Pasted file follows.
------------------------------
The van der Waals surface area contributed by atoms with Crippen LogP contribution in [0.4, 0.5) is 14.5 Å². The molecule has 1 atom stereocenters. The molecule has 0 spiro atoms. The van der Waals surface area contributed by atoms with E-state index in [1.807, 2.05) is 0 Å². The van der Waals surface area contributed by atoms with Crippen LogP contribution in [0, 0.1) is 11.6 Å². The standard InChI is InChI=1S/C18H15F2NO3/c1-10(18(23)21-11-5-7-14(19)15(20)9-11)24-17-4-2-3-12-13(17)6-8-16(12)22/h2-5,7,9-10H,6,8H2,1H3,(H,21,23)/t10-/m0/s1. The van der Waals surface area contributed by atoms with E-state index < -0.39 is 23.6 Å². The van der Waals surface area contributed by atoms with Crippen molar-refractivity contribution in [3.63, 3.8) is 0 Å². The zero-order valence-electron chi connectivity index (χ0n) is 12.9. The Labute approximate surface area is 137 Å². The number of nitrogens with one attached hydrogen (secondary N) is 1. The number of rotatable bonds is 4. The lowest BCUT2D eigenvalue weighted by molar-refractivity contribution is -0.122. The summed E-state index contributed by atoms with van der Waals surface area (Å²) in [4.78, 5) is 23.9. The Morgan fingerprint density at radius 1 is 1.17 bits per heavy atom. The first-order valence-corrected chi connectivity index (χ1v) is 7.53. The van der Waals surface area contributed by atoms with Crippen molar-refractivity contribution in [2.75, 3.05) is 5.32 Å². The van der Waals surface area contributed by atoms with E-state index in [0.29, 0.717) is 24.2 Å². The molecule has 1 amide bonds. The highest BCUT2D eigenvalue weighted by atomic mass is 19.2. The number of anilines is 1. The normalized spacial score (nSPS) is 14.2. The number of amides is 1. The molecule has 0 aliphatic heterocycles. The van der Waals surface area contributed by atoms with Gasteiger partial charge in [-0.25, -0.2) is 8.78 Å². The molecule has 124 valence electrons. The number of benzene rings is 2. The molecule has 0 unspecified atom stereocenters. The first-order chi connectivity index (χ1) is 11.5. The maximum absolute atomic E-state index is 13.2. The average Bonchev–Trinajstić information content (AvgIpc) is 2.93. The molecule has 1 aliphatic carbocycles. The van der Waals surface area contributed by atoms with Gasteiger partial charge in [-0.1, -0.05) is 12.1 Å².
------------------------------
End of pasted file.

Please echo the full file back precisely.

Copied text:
The van der Waals surface area contributed by atoms with Crippen LogP contribution in [0.4, 0.5) is 14.5 Å². The molecule has 1 atom stereocenters. The molecule has 0 spiro atoms. The van der Waals surface area contributed by atoms with E-state index in [1.807, 2.05) is 0 Å². The van der Waals surface area contributed by atoms with Crippen LogP contribution in [0, 0.1) is 11.6 Å². The standard InChI is InChI=1S/C18H15F2NO3/c1-10(18(23)21-11-5-7-14(19)15(20)9-11)24-17-4-2-3-12-13(17)6-8-16(12)22/h2-5,7,9-10H,6,8H2,1H3,(H,21,23)/t10-/m0/s1. The van der Waals surface area contributed by atoms with E-state index < -0.39 is 23.6 Å². The van der Waals surface area contributed by atoms with Crippen molar-refractivity contribution in [3.63, 3.8) is 0 Å². The zero-order valence-electron chi connectivity index (χ0n) is 12.9. The Labute approximate surface area is 137 Å². The number of nitrogens with one attached hydrogen (secondary N) is 1. The number of rotatable bonds is 4. The lowest BCUT2D eigenvalue weighted by molar-refractivity contribution is -0.122. The summed E-state index contributed by atoms with van der Waals surface area (Å²) in [4.78, 5) is 23.9. The Morgan fingerprint density at radius 1 is 1.17 bits per heavy atom. The first-order valence-corrected chi connectivity index (χ1v) is 7.53. The van der Waals surface area contributed by atoms with Crippen molar-refractivity contribution in [2.75, 3.05) is 5.32 Å². The van der Waals surface area contributed by atoms with E-state index in [0.29, 0.717) is 24.2 Å². The molecule has 1 amide bonds. The highest BCUT2D eigenvalue weighted by atomic mass is 19.2. The number of anilines is 1. The normalized spacial score (nSPS) is 14.2. The number of amides is 1. The molecule has 0 aliphatic heterocycles. The van der Waals surface area contributed by atoms with Gasteiger partial charge in [-0.25, -0.2) is 8.78 Å². The molecule has 124 valence electrons. The number of benzene rings is 2. The molecule has 0 unspecified atom stereocenters. The first-order chi connectivity index (χ1) is 11.5. The maximum absolute atomic E-state index is 13.2. The average Bonchev–Trinajstić information content (AvgIpc) is 2.93. The molecule has 1 aliphatic carbocycles. The van der Waals surface area contributed by atoms with Gasteiger partial charge in [-0.1, -0.05) is 12.1 Å².